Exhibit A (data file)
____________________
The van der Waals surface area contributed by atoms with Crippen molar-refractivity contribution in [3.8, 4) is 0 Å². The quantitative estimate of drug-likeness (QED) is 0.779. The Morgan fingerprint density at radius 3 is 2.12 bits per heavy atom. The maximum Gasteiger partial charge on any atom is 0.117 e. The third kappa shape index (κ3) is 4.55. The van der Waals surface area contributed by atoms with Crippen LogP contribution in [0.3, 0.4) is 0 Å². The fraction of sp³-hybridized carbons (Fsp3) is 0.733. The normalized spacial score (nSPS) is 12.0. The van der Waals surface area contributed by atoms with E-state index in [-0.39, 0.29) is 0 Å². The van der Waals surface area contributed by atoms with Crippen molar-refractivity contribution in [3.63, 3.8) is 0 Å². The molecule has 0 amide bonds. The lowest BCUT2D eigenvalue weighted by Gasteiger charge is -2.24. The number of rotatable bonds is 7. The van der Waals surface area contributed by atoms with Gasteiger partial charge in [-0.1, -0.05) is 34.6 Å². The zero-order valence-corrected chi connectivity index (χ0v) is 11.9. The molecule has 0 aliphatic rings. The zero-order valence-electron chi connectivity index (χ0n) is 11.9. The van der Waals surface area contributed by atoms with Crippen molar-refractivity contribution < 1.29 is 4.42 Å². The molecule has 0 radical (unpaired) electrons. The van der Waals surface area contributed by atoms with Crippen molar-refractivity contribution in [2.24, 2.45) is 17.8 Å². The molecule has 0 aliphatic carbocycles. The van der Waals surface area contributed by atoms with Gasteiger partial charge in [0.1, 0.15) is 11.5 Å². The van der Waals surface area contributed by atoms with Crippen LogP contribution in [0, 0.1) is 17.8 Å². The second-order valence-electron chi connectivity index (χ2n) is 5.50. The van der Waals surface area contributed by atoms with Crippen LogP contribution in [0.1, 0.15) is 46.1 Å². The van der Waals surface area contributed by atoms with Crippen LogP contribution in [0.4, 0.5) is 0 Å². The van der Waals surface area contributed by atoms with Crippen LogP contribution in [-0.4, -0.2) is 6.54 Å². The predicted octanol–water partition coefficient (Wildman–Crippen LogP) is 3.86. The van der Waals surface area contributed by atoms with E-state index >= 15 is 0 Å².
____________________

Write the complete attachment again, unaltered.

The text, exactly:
The van der Waals surface area contributed by atoms with Crippen molar-refractivity contribution in [3.8, 4) is 0 Å². The quantitative estimate of drug-likeness (QED) is 0.779. The Morgan fingerprint density at radius 3 is 2.12 bits per heavy atom. The maximum Gasteiger partial charge on any atom is 0.117 e. The third kappa shape index (κ3) is 4.55. The van der Waals surface area contributed by atoms with Crippen LogP contribution in [0.3, 0.4) is 0 Å². The fraction of sp³-hybridized carbons (Fsp3) is 0.733. The normalized spacial score (nSPS) is 12.0. The van der Waals surface area contributed by atoms with E-state index in [-0.39, 0.29) is 0 Å². The van der Waals surface area contributed by atoms with Crippen molar-refractivity contribution in [3.63, 3.8) is 0 Å². The molecule has 0 amide bonds. The lowest BCUT2D eigenvalue weighted by Gasteiger charge is -2.24. The number of rotatable bonds is 7. The van der Waals surface area contributed by atoms with Gasteiger partial charge in [-0.1, -0.05) is 34.6 Å². The zero-order valence-corrected chi connectivity index (χ0v) is 11.9. The molecule has 0 aliphatic rings. The zero-order valence-electron chi connectivity index (χ0n) is 11.9. The van der Waals surface area contributed by atoms with Crippen molar-refractivity contribution < 1.29 is 4.42 Å². The molecule has 0 radical (unpaired) electrons. The van der Waals surface area contributed by atoms with Crippen molar-refractivity contribution in [2.24, 2.45) is 17.8 Å². The molecule has 0 aliphatic carbocycles. The van der Waals surface area contributed by atoms with Gasteiger partial charge in [0.1, 0.15) is 11.5 Å². The van der Waals surface area contributed by atoms with Crippen LogP contribution in [0, 0.1) is 17.8 Å². The second-order valence-electron chi connectivity index (χ2n) is 5.50. The van der Waals surface area contributed by atoms with Crippen LogP contribution in [0.1, 0.15) is 46.1 Å². The van der Waals surface area contributed by atoms with Crippen LogP contribution in [0.4, 0.5) is 0 Å². The van der Waals surface area contributed by atoms with Crippen LogP contribution in [-0.4, -0.2) is 6.54 Å². The predicted octanol–water partition coefficient (Wildman–Crippen LogP) is 3.86. The van der Waals surface area contributed by atoms with E-state index >= 15 is 0 Å².